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Style File : It's Safe to Go Back in the Water

April 16, 1993|CAROLINE LEMKE

Summer officially begins in 74 days, and it will soon be time to heed the call to get beach-bound and pool-side. For those who have dutifully exercised since fruitcake and eggnog season, the thought of strapping on a swimsuit will not cause undue anxiety. Those who have only recently learned that Twinkies are not complex carbohydrates also can don a stylish swimsuit this summer without fear of startling the lifeguards.

The fashion industry has devoted years to swimsuit design, and now the market features bathing costumes for every figure. Matching body type to the right suit is a snap if you follow a few simple tips.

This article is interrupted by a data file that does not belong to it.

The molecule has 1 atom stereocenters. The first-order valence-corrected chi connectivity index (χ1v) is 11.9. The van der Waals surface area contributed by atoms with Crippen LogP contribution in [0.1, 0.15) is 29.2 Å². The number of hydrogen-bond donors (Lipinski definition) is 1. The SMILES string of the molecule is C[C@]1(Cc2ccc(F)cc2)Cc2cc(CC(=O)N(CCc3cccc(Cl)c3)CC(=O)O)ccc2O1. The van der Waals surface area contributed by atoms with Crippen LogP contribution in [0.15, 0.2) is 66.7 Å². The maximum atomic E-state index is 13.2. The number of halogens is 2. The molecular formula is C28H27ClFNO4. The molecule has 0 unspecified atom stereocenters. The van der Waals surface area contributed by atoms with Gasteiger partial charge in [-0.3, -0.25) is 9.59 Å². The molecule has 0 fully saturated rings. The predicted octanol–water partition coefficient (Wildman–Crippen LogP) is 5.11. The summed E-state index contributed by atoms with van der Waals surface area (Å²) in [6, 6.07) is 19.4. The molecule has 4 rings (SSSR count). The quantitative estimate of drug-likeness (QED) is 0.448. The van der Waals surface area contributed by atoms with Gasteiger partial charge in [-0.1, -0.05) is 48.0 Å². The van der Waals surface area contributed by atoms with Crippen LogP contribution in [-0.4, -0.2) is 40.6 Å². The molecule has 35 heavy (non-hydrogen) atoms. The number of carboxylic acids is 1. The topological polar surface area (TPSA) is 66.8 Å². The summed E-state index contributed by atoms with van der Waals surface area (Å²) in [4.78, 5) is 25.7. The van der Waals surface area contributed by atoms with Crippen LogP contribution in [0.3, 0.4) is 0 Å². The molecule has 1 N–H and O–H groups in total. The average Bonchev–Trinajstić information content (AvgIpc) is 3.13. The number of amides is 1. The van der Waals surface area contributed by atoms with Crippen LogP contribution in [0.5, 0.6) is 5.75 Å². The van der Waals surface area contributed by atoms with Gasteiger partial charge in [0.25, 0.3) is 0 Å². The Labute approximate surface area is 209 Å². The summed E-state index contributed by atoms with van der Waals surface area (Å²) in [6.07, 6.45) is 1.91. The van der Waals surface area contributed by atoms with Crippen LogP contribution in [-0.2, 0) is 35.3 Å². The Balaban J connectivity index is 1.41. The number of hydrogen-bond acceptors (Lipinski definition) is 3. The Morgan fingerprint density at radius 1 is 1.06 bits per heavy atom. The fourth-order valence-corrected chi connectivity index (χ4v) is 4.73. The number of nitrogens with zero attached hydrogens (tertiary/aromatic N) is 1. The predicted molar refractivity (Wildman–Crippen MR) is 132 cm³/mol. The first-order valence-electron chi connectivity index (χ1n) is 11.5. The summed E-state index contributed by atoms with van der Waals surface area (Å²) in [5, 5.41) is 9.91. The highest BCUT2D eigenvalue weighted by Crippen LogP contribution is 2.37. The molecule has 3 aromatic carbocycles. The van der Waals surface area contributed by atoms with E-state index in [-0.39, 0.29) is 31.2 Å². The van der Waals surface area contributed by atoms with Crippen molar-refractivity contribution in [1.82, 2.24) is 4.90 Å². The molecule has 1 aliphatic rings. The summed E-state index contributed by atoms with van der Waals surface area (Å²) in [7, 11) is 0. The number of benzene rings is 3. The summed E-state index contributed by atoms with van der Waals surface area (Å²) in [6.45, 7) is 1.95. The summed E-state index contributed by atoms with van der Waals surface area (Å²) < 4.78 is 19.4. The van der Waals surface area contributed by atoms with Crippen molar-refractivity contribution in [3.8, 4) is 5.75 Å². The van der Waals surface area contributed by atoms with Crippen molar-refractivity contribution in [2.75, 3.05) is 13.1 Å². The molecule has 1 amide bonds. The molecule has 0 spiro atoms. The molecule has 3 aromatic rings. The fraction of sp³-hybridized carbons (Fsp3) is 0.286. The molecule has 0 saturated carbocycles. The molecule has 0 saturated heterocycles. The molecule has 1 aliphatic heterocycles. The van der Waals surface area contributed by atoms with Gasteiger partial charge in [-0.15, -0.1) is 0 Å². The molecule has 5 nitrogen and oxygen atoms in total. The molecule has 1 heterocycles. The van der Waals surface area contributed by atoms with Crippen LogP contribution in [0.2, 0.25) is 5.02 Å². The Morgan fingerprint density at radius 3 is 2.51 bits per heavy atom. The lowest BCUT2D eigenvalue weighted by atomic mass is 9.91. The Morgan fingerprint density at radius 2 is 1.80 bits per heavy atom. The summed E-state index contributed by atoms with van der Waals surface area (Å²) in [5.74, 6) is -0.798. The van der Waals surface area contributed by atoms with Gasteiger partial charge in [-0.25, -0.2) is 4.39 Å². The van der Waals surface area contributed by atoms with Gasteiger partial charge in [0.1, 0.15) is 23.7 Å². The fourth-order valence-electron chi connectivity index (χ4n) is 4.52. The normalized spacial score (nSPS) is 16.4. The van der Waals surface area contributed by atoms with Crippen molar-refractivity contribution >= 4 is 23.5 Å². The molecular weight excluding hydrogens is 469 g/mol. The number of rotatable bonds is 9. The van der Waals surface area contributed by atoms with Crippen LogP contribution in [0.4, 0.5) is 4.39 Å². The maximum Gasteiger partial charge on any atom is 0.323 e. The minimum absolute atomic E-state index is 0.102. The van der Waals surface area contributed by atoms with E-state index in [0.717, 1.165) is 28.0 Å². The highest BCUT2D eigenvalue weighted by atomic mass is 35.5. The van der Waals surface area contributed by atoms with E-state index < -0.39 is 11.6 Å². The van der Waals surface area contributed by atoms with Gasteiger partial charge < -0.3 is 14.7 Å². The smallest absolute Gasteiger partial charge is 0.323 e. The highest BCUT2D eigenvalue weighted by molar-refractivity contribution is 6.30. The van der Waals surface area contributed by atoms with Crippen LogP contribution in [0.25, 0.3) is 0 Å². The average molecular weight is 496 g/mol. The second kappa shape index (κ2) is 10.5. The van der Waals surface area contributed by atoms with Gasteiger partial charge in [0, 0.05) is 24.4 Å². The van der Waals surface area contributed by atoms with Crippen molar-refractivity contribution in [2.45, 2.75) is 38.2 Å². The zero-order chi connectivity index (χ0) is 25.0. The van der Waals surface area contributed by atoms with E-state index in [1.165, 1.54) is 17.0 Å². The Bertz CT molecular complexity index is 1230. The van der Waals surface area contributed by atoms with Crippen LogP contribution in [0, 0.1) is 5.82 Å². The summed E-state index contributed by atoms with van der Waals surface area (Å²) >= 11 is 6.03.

Suiting Your Needs In the never-ending quest to look like Christie Brinkley frolicking on a tropical island, women have strived to find the perfect swim outfit, one that will accentuate the positive and minimize the negative. Whether it's enhancing a small bust with ruffles, drapes or shirred necklines or camouflaging large hips with a skirt, there are suits to match any figure. Tank suit or maillot (pronounced my-o): One-piece suit with shoulder straps, usually designed with medium- to high-cut leg. Advantage: High-cut leg openings give short legs appearance of being longer, slimmer. Tank suit with boy-leg: Long, linear maillot silhouette with low-cut leg openings. Advantage: Provides chic silhouette; wider elastic legging maximizes thigh coverage. Blouson: One- or two-piece suit with normal or boy-leg. Soft blousy top, fuller lines. Advantage: Long torso appears shorter; hides thick waist, covers stomach. Tunic or swim dress: One-piece suit with all-around skirt. Advantage: Disguises large hips and thighs. Attached panty provides extra tummy control; detached panty works well for long torsos. Bikini: Two-piece suit; some bikini bottoms are cut higher for more stomach coverage. Advantage: Designed for maximum exposure. Bandeau (pronounced ban-doe): Strapless version of the tank suit, designed for serious sunning. Advantage: Side stays provide bust support. Short torsos look longer; to diminish a full bust, choose solid colors. Sheath: One-piece, sometimes designed with a sarong effect. Advantage: Maximum front coverage. Double front over-panel provides inner thigh coverage, holds in stomach, smooths hips. Wrap or surplice (pronounced sur-plus): Classic V-neck suit designed with a crossover front. Advantage: Flatters full busts. Covers midriff roll, thick waist. Sarong: Loose, side-draped front overskirt. Advantage: Provides inner thigh coverage, flattens stomach. Types of Bras Constructed cup: Molded to support a full bust line. Soft support: Fiber filling for firm but gentle styling. Shelf bra: Unconstructed with a hint of support. Then and Now From the toga-like garments worn in public bathhouses in 350 B.C. Greece to the thonged bikinis worn by countless Sports Illustrated swimsuit models in recent years, swimwear through the ages has made a slow progress toward the public undressing of America. A look at this century's swimwear: 1910: Hat, heavy wool chemise, bloomers with padded hips, stockings, shoes. 1920: Hat, tight fitting suit, shorts, bathing socks. 1930: Lower neckline, sleeveless, form-fitting, one-piece belted unisex-style suit. 1940: One-piece made of shiny glamour fabrics with a peek-a-boo cut to expose midriff. 1945: Two-piece with a skirt. 1950: The "constructed suit" had boned sides to produce a smooth, long torso and a wired bra lined with a layer of foam rubber to shape the bust into a high pointed bosom. Men kept pace by wearing "Cabana sets"--matching boxer trunks and roomy shirts in vibrant colors and prints. 1955: Strapless two-piece featured exotic patterns and higher cut legs. Could "Beach Blanket Bingo" be too far behind? 1960: Exposed side hips, turtle neck, futuristic metallic design; and for one riotous summer in 1964, topless one-piece suits were the rage. 1965: The one-piece "scandal suit" had see-through netting on neck and sides. 1970: The string bikini exposed the navel and provided scanty coverage of the derriere. 1975: The one-piece had high-cut legs to expose the hips. 1980: The "post-modern" two-piece sported a bandanna top and skirted bottom. 1990: One-piece suits highlighting bust with halter or retro bra, down-the-front openings that are wired, laced or hooked. Also in vogue, skirted suits recalling '40s glamour. Sources: International Swimwear and Activewear Market, "Making Waves," by Lena Lencek and Gideon Bosker

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